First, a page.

When eating your first meal after a fast, your senses are in overdrive. You take time to inhale the fragrance of your food. Having put all your ingredients together by hand, you smell each ingredient from the wonderful marriage of your finished dish. Before you take your first bite, your eyes start devouring the colors and textures sitting on your plate or in your bowl. Then, your hands greedily scoop up a portion in your fork or spoon, and you experience heaven once the food brushes your lips like a first kiss.
Having lived exclusively off of takeout for the past 6 weeks, I feel like I’ve been fasting the entire time. Actually, I have. I’ve been fasting from home cooked meals and I’ve been deprived of the experience of cooking. Before this experience, I really took for granted what cooking meant to me. I often avoided doing it on weeknights because I’m such a poor meal planner and a lot of what I bought from the store went to waste on just one person. Now, I’m resolved to be a better cook, better grocery shopper and better meal planner. I want to use cooking to nourish me emotionally as a therapeutic daily ritual as well as physically.
Progress on my kitchen has yet again come to a screeching halt. It turns out that my dad made the drain for my sink a little too high before enclosing it in drywall, so we’ll have to cut out the drywall, fix the drain and then patch up the drywall before we can even think about getting any kitchen cabinets in there.
When the delivery guy brought my cabinets, he remarked that I had a great little house. I asked him if he ever ordered cabinets from Home Depot and he said “Nah, I’d never pay those prices for cabinets. I live in Mexico. We did my grandma’s kitchen for $450 with custom made cabinets.”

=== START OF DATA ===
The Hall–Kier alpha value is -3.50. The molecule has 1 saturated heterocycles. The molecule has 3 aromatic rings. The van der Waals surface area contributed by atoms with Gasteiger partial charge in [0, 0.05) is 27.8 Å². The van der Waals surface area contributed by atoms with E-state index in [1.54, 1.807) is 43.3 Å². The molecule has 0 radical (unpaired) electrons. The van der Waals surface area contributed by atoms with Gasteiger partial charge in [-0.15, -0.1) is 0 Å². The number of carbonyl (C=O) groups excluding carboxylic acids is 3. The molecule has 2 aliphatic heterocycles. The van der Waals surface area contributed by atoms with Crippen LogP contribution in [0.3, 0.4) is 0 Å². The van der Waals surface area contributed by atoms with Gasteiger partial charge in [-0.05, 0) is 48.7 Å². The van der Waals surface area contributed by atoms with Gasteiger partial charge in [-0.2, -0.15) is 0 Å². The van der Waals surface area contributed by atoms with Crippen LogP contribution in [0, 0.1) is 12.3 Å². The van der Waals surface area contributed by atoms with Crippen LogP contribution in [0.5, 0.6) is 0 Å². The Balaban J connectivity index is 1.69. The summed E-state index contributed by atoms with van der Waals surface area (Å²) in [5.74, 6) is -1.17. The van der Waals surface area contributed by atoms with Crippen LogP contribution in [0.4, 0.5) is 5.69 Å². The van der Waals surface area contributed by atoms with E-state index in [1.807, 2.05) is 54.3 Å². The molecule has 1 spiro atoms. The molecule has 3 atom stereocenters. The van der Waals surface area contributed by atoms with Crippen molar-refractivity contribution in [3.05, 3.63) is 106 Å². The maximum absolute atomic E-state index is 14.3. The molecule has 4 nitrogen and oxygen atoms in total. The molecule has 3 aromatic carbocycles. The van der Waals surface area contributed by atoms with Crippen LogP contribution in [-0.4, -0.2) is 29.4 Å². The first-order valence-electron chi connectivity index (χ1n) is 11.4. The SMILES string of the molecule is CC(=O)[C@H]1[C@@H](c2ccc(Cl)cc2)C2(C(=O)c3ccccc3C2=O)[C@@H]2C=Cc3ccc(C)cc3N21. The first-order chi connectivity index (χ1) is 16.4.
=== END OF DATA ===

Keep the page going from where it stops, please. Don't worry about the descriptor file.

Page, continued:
“Don’t worry, this will all be done by Christmas,” he assured me. In light of the fact that Christmas is about three months from now, I wondered if he was being kind and optimistic or a smart-ass. He seemed like a nice guy, so I’ll give him kind and optimistic.
I now have an entire roomful of cabinets in my dining room. Also, to make matters worse, my dad is having oral surgery done this week and I want him to fully recover before coming back to this project. It looks like it will be another couple of weeks of takeout for me.
Home Depot informed me that they’re delivering my cabinets on Monday.
Finally, my kitchen will be three-quarters done instead of just half-done! Once the cabinets are installed, we can have the granite people come out and create a template for my countertop. That will probably take another 2 weeks, but at least it’s progress.
Castle Anthrax, Monty Python and the Holy Grail
It’s night time. I pull up in front of my house on the way back from running errands. My French neighbor has dinner guests. I can see them through his open window. Bathed in warm yellow light are tiny snippets of his evening — a tablecloth covered with a red Provencal fabric, a bread basket and a bottle of wine. Faint sounds of animated French conversation and jazz music drift out the window. It’s obviously one of those long drawn out French meals punctuated by good food and great conversation. Encapsulated in this window is a scene of coziness and warmth, hospitality and friendship — all the wonderful things that food is a conduit for.
I’m so jealous. In my current kitchenless state, I’m looking at a world divided between those with kitchens and those without kitchens. When rationality returns to my brain, I realize that a kitchen and a dining room are just tools. It’s people and company that bring them to life.
Without a kitchen, I feel like an orphan, shuffling myself to other people’s kitchens, i.e. restaurants. Tonight, the older man at the Vietnamese pho place I frequent recited my usual order right when I sat down. After I agreed to it, he returned within 5 minutes with my food. I have to admit, it was comforting to have someone recognize you and know what you like to eat.
4233 El Cajon Boulevard
San Diego, CA 92105